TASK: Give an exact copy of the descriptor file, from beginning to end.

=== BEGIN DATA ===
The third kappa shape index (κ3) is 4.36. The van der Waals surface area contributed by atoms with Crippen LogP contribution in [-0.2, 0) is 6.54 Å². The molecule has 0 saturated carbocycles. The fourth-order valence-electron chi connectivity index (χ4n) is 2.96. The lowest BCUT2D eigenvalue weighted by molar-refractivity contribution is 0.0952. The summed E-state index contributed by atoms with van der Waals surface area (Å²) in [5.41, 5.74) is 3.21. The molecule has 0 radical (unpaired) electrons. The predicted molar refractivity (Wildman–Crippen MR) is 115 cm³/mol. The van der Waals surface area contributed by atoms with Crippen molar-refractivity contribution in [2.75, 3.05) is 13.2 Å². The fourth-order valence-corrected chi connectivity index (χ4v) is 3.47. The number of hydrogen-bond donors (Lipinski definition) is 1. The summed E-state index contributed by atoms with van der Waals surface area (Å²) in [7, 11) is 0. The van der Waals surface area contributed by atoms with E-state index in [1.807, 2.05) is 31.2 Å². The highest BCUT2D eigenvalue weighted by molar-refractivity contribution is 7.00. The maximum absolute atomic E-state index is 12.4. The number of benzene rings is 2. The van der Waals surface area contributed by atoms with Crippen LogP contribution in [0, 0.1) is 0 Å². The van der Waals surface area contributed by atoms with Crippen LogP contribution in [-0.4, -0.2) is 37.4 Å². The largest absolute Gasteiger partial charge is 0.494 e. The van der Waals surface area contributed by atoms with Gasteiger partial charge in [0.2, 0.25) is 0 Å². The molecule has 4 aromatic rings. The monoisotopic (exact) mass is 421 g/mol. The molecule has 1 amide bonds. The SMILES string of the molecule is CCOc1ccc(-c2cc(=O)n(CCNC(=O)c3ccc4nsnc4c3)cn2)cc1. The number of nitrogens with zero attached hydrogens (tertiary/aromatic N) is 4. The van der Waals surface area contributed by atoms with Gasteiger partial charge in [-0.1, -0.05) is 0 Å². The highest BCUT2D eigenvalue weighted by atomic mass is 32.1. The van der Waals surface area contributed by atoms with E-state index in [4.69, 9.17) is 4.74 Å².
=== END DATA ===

The third kappa shape index (κ3) is 4.36. The van der Waals surface area contributed by atoms with Crippen LogP contribution in [-0.2, 0) is 6.54 Å². The molecule has 0 saturated carbocycles. The fourth-order valence-electron chi connectivity index (χ4n) is 2.96. The lowest BCUT2D eigenvalue weighted by molar-refractivity contribution is 0.0952. The summed E-state index contributed by atoms with van der Waals surface area (Å²) in [5.41, 5.74) is 3.21. The molecule has 0 radical (unpaired) electrons. The predicted molar refractivity (Wildman–Crippen MR) is 115 cm³/mol. The van der Waals surface area contributed by atoms with Crippen molar-refractivity contribution in [2.75, 3.05) is 13.2 Å². The fourth-order valence-corrected chi connectivity index (χ4v) is 3.47. The number of hydrogen-bond donors (Lipinski definition) is 1. The summed E-state index contributed by atoms with van der Waals surface area (Å²) in [7, 11) is 0. The van der Waals surface area contributed by atoms with E-state index in [1.807, 2.05) is 31.2 Å². The highest BCUT2D eigenvalue weighted by molar-refractivity contribution is 7.00. The maximum absolute atomic E-state index is 12.4. The number of benzene rings is 2. The van der Waals surface area contributed by atoms with Crippen LogP contribution in [0, 0.1) is 0 Å². The van der Waals surface area contributed by atoms with Crippen LogP contribution in [-0.4, -0.2) is 37.4 Å². The largest absolute Gasteiger partial charge is 0.494 e. The van der Waals surface area contributed by atoms with Gasteiger partial charge in [0.2, 0.25) is 0 Å². The molecule has 4 aromatic rings. The monoisotopic (exact) mass is 421 g/mol. The molecule has 1 amide bonds. The SMILES string of the molecule is CCOc1ccc(-c2cc(=O)n(CCNC(=O)c3ccc4nsnc4c3)cn2)cc1. The number of nitrogens with zero attached hydrogens (tertiary/aromatic N) is 4. The van der Waals surface area contributed by atoms with Gasteiger partial charge in [-0.1, -0.05) is 0 Å². The highest BCUT2D eigenvalue weighted by atomic mass is 32.1. The van der Waals surface area contributed by atoms with E-state index in [4.69, 9.17) is 4.74 Å².